The process of selection in any research mitigates the goal of objectivity. The investigator’s mark is indelible. Ideally, one hopes to pursue inductively, avoiding deduction from any presupposition about Hafez. Subjectivity, however, continues in the selection of sources and beyond.

There seems to be no disagreement that reliable sources on Hafez are exceptionally limited. This makes Hafez’s own words virtually the ultimate source about him and his thoughts, reducing the problem of subjective selection among sources.

But interpreting those words again brings the problem of subjectivity into the study. To begin with, converting poetic language into evidentiary material for explanatory exposition of what Hafez said is hazardous. Poems are the distillation of the complex combination of various, sometimes clashing, emotional responses of a skillful bard.

In Hafez’s case the problem is confounded because in any of his ghazals (odes) which generally consist of 8 lines, every line potentially contains an idea independent of the other lines. An ode, therefore, does not necessarily, develop a unified idea or ideas. Furthermore, Hafez’s ghazals are not organized sequentially, either in the chronological or logical progression of thoughts. Rather, the compiler, who was not Hafez himself, organized the ghazals on the basis of the letters in the ending word of the lines. The interpreter of Hafez has no choice but to organize the poems, as well as individual lines, in sequences not ordained by the poetbut by his own choice to make the sense that he offers.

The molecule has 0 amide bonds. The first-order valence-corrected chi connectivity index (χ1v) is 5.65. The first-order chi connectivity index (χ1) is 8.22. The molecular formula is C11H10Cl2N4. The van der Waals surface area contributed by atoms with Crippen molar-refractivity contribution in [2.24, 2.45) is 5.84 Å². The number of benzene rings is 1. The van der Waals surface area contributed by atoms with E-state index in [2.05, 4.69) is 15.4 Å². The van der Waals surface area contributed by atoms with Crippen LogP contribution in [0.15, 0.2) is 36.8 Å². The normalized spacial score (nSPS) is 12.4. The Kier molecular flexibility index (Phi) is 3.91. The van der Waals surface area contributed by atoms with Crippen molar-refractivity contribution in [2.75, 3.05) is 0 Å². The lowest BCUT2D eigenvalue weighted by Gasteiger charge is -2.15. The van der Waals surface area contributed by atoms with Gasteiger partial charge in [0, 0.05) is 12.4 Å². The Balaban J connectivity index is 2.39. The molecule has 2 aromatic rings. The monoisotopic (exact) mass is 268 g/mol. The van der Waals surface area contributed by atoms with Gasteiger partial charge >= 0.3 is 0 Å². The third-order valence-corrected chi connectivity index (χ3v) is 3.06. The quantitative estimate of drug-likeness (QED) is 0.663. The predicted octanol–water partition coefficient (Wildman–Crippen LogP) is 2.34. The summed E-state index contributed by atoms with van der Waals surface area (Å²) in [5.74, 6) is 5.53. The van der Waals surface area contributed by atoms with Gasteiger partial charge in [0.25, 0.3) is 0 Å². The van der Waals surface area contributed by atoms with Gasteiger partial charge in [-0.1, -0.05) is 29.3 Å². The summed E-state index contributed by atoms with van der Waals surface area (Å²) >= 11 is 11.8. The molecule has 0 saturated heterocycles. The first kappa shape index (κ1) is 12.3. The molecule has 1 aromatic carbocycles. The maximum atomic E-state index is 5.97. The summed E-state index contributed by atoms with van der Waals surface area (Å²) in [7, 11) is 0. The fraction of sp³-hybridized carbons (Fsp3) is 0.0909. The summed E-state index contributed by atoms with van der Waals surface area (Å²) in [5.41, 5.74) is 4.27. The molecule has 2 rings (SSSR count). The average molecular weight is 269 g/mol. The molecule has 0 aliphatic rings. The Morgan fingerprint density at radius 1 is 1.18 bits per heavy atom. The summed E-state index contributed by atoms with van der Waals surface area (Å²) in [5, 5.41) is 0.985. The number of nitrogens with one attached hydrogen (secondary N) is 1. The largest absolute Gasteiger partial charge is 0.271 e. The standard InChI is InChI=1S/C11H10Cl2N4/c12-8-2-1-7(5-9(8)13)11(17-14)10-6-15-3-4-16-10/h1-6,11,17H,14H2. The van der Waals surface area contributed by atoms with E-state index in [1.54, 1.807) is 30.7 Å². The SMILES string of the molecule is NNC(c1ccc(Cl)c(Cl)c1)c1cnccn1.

Therefore, the best that can be hoped is a diligent and disciplined effort to produce an objective and inductive interpretation of what Hafez said. An interpretation, even that faulty, is still worthwhile, because the alternative is to leave the collection as others had compiled it which still needs to be subjectively interpreted by the reader. Even in that case, this work can be useful as an introduction to Hafez.

I. Legends

Most Popular

The 14th century Hafez is generally believed to be Iran’s most popular poet. In the pantheon of the four leading Persian poets of all time – which include the 10th century epic poet Ferdowsi, the 13th century philosophically profound Molavi (Rumi) and the wise poet Sa`di- Hafez is the supreme lyrical poet {Y; Fo:17; D:596}. His poems are venerated by Muslims, Christian, Jews, and secular non-believers alike. Many of them are memorized and recited in casual conversation. By one estimate, some 700 lines his poetry (or roughly more than 18% of all his nearly 40,000 lines of output) are repeated so often that they are used as adages and proverbs {R:684-719}.